The Cubist Cosmos
From Picasso to Léger
Brigitte Leal, Christian Briend, Ariane Coulondre
Widely considered the most influential art movement of the twentieth century, cubism revolutionized European painting and sculpture, challenging Renaissance depictions of space by depicting figures as dynamic arrangements of volumes and planes. Tracing the growth of cubism between 1908 and 1919, The Cubist Cosmos reveals the movement’s enormous stylistic range and its revolutionary potential for the art that would follow, as well as the way representatives of the avant-garde adopted and transformed its pictorial language.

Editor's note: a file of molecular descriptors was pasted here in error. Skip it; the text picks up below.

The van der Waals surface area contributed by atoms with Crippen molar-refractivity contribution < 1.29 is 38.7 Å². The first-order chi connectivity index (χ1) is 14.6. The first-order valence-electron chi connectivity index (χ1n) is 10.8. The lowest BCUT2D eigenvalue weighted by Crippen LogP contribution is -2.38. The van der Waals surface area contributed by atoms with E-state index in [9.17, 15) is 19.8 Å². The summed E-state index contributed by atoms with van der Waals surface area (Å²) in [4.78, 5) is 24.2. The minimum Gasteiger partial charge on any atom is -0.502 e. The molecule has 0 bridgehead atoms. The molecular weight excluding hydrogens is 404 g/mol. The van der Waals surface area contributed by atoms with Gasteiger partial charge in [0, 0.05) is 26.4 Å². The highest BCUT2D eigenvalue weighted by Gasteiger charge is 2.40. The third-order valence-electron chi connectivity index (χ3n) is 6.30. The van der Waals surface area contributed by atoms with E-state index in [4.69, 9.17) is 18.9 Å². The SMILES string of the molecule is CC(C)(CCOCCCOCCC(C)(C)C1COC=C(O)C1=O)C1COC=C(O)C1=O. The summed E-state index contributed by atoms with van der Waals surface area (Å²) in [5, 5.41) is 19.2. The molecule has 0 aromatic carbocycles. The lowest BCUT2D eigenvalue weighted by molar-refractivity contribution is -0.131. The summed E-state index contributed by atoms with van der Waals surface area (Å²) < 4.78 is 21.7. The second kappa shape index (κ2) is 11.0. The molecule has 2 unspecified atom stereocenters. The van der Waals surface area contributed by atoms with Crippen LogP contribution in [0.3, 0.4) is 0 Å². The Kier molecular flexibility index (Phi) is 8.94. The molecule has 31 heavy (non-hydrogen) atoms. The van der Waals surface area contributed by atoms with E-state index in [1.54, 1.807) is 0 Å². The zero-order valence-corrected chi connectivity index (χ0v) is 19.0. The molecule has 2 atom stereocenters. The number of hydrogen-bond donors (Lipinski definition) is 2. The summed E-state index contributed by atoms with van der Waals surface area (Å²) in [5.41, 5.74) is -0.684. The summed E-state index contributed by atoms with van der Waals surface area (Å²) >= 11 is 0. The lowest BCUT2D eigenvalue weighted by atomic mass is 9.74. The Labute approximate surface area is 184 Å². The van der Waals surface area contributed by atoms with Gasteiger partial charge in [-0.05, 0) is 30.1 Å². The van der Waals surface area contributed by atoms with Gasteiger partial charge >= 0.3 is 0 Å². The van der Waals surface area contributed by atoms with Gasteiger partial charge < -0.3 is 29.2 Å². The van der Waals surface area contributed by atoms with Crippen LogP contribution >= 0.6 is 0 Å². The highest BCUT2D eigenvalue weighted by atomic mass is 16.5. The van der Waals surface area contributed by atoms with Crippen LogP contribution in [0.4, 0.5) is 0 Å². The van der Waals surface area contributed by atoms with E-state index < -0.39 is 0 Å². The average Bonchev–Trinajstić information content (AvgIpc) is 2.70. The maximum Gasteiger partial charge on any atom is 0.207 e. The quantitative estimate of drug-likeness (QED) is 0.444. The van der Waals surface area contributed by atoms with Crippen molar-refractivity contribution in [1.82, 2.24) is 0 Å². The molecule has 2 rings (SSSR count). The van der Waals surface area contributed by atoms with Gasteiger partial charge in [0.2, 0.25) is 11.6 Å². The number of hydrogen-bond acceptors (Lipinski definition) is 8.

In chronologically and thematically devised chapters, The Cubist Cosmos demonstrates how the influence of folk art, archaic sculpture, and the works of Paul Cézanne became increasingly evident in the paintings of Pablo Picasso and Georges Braque. As the book shows, crystalline and geometric elements began to appear in 1908, followed by the domination of cubism’s characteristic prismatically fragmented forms and an almost colorless austerity through 1911. The authors then follow this new pictorial language as it was taken up by artists like Juan Gris, Fernand Léger, Robert and Sonia Delaunay, and Henri Le Fauconnier, who expanded and displayed it in large formats in the salon exhibitions of the Paris art world.